Destinations Magazine

Learning the Hard Way

By Stizzard
Learning the hard way That’s an ä not an å

AFTER Aida Hadzialic’s parents fled war-torn Bosnia for Sweden in the early 1990s, they put their five-year-old daughter in a school full of native Swedes and made sure she studied hard to get ahead. It worked. Today Ms Hadzialic, 27, is Sweden’s minister for upper secondary education. Like her counterparts across Europe, she faces a new challenge: ensuring that a fresh wave of refugee children can integrate as successfully as she did.

Even before this year’s surge, western Europe had lots of immigrant students. According to the Organisation for Economic Cooperation and Development (OECD), the proportion of 15-year-old schoolchildren in Spain who are foreign-born rose from 3% to 8% from 2003 to 2012 (though in Germany it fell by about the same amount). The new wave of migrants from Syria, Afghanistan, Iraq and elsewhere has redoubled the strains on school systems.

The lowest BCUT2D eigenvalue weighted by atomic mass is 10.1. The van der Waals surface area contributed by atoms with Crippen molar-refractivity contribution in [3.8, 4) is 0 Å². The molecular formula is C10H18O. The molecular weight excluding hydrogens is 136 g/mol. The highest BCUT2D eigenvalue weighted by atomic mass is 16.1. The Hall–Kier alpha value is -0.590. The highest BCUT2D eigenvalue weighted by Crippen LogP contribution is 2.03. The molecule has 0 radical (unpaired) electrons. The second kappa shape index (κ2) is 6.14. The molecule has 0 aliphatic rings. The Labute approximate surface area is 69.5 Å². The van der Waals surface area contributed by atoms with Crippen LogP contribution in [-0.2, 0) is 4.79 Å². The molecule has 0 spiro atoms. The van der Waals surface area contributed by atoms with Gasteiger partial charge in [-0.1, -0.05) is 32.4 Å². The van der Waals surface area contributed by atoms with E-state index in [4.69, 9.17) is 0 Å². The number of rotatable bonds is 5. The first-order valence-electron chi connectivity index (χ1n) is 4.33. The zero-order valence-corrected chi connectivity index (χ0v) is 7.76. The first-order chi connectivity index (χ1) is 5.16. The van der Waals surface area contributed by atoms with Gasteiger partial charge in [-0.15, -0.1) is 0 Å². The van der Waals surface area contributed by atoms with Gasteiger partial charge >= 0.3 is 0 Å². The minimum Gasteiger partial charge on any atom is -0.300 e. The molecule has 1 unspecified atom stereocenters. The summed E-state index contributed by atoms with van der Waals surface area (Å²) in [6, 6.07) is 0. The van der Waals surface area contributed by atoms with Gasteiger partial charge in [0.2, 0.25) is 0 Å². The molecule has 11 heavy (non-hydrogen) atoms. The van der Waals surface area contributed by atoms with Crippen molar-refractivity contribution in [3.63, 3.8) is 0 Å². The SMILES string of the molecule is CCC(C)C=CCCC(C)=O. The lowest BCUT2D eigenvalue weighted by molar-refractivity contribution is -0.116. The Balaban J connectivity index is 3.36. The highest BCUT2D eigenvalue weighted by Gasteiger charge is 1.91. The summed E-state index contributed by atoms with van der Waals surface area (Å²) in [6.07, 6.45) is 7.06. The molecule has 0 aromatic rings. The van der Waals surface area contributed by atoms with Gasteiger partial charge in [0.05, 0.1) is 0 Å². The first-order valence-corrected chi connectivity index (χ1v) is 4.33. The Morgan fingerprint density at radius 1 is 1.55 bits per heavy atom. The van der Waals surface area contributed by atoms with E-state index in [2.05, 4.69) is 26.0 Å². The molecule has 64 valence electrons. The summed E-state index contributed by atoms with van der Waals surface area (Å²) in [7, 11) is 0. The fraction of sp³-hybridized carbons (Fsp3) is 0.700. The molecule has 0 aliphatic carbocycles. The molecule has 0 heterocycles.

In the countries accepting the most refugees—Sweden and Germany—lack of space is not a problem. Before the migrant surge, both countries faced declining numbers of pupils because of low birth rates. In Sweden the number of…

The Economist: Europe

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